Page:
He attended the public schools and learned the art of printing in the office of the Somerset Whig.
He also served as an officer in the Union Army during the American He was later was connected with a magazine publishing company in Pittsburgh and with leading newspapers in New Orleans, Louisiana. He was engaged in steamboating on the lower Mississippi River from 1841 to 1847 and in gold mining in California in 1851. He aided in the building of the Cambria Iron Works in Johnstown, Pennsylvania, in 1853, and was employed by that company until 1861, when he resigned.
Campbell was a delegate to the first Republican National Convention at Philadelphia in 1856.
Campbell served in the Union Army as a first lieutenant and quartermaster of Company G, Third Regiment, Pennsylvania Volunteer Infantry. He recruited the 54th Pennsylvania Volunteer Infantry and was commissioned its colonel on February 27, 1862.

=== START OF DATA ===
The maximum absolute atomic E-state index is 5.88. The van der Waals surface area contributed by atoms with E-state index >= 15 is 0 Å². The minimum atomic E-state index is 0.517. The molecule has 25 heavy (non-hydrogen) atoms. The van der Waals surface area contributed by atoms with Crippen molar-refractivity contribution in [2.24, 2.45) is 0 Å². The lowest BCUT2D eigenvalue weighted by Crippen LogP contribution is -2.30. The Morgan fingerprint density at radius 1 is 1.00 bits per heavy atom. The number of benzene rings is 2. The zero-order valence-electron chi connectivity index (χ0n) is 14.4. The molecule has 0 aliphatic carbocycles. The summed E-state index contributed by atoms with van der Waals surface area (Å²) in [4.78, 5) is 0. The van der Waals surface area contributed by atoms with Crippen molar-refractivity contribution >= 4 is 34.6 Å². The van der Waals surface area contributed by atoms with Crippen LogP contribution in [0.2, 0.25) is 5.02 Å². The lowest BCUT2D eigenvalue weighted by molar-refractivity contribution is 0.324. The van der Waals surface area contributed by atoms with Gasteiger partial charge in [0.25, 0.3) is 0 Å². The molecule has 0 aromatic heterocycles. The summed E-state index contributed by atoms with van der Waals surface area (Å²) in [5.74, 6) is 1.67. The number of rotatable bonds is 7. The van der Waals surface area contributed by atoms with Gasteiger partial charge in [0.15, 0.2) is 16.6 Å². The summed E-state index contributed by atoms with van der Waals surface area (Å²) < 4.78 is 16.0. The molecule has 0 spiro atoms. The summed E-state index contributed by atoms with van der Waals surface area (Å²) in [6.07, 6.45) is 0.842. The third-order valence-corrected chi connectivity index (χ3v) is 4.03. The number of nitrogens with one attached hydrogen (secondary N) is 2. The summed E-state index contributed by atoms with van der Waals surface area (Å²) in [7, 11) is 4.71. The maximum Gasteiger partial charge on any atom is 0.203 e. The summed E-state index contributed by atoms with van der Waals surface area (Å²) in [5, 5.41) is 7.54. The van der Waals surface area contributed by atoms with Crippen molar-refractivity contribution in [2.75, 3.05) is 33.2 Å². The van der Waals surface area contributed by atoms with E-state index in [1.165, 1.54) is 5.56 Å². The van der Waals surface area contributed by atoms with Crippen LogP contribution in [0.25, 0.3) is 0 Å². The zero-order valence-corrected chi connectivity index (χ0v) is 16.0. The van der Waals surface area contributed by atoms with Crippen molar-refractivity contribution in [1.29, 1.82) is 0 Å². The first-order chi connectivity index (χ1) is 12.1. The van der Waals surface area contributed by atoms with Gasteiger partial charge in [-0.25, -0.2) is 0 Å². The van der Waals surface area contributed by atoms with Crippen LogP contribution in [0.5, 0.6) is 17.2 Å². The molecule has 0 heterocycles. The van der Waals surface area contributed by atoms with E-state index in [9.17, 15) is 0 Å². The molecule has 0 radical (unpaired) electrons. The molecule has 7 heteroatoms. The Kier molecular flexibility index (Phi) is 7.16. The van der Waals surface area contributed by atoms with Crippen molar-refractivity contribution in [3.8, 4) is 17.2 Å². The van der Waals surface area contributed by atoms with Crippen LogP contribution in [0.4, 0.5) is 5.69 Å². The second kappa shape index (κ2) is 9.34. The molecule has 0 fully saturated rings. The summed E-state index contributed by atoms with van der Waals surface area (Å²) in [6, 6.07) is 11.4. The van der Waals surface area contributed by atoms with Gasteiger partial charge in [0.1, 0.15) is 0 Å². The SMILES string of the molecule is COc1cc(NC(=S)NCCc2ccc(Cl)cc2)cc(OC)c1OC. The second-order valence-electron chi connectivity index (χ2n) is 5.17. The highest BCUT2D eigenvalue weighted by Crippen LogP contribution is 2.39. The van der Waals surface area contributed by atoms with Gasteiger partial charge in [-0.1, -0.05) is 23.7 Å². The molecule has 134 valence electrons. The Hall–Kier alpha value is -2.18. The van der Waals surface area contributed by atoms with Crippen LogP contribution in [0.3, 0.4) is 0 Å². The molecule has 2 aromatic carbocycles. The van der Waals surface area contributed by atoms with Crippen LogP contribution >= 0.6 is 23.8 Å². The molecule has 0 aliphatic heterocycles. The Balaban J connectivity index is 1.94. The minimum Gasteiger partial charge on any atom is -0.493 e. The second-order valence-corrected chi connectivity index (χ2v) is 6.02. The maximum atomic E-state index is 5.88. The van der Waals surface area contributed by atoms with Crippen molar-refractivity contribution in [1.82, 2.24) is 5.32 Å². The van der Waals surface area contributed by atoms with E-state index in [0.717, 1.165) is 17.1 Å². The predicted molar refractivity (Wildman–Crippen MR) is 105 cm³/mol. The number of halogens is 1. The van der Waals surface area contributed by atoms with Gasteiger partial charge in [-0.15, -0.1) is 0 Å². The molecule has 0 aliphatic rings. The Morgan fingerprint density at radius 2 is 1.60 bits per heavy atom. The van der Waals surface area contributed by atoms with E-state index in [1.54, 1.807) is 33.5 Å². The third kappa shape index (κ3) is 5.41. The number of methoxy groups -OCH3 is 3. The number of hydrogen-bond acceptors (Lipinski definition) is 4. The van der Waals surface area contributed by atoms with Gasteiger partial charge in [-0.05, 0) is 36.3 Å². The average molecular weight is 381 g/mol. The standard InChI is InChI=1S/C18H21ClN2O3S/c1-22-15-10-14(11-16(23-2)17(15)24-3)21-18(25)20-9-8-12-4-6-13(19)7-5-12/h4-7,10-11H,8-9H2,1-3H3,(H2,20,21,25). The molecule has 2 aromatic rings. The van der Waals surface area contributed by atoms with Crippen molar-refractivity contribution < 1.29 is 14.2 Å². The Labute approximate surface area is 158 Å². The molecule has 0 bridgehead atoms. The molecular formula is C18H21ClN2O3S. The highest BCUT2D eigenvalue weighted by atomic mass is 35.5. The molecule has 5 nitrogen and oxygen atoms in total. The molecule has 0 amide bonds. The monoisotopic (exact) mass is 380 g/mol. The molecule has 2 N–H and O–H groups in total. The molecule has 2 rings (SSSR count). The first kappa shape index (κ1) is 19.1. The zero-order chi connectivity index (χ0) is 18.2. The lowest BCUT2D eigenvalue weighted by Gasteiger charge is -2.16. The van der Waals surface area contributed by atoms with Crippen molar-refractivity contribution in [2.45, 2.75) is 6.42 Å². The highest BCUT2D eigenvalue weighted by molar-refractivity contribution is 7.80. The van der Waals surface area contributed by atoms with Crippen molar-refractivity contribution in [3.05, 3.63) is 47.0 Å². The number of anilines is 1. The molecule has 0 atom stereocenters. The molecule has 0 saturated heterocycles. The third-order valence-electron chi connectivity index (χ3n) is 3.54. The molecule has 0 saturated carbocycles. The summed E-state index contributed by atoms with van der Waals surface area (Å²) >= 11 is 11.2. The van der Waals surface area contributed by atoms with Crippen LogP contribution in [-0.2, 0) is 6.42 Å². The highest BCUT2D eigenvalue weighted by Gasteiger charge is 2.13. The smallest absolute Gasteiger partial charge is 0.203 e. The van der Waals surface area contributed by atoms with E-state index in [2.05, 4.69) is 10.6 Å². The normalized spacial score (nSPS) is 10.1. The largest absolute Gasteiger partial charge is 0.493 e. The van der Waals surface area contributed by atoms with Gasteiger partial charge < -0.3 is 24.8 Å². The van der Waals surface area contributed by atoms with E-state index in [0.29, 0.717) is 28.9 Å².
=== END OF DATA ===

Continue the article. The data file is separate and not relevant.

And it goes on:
He was brevetted as a brigadier general in the 1866 omnibus promotions following the war, to date from March 13, 1865. After the war, Campbell returned to Johnstown, Pennsylvania, and served as surveyor general (later secretary of internal affairs) of Pennsylvania from 1865 to 1871.
Campbell was elected as a Republican to the Forty-fifth Congress.
He was an unsuccessful candidate for reelection in 1878. He was again elected to the Forty-seventh, Forty-eighth, and Forty-ninth Congresses. He served as chairman of the United States House Committee on Manufactures during the Forty-seventh Congress.
He was an unsuccessful candidate for renomination in 1886.
He remained financially interested in banking and in the manufacture of steel, and served as chairman of the Republican State convention in 1887. Jacob Campbell died in Johnstown in 1888.
He was interred there in Grandview Cemetery, Johnstown.
Member United States House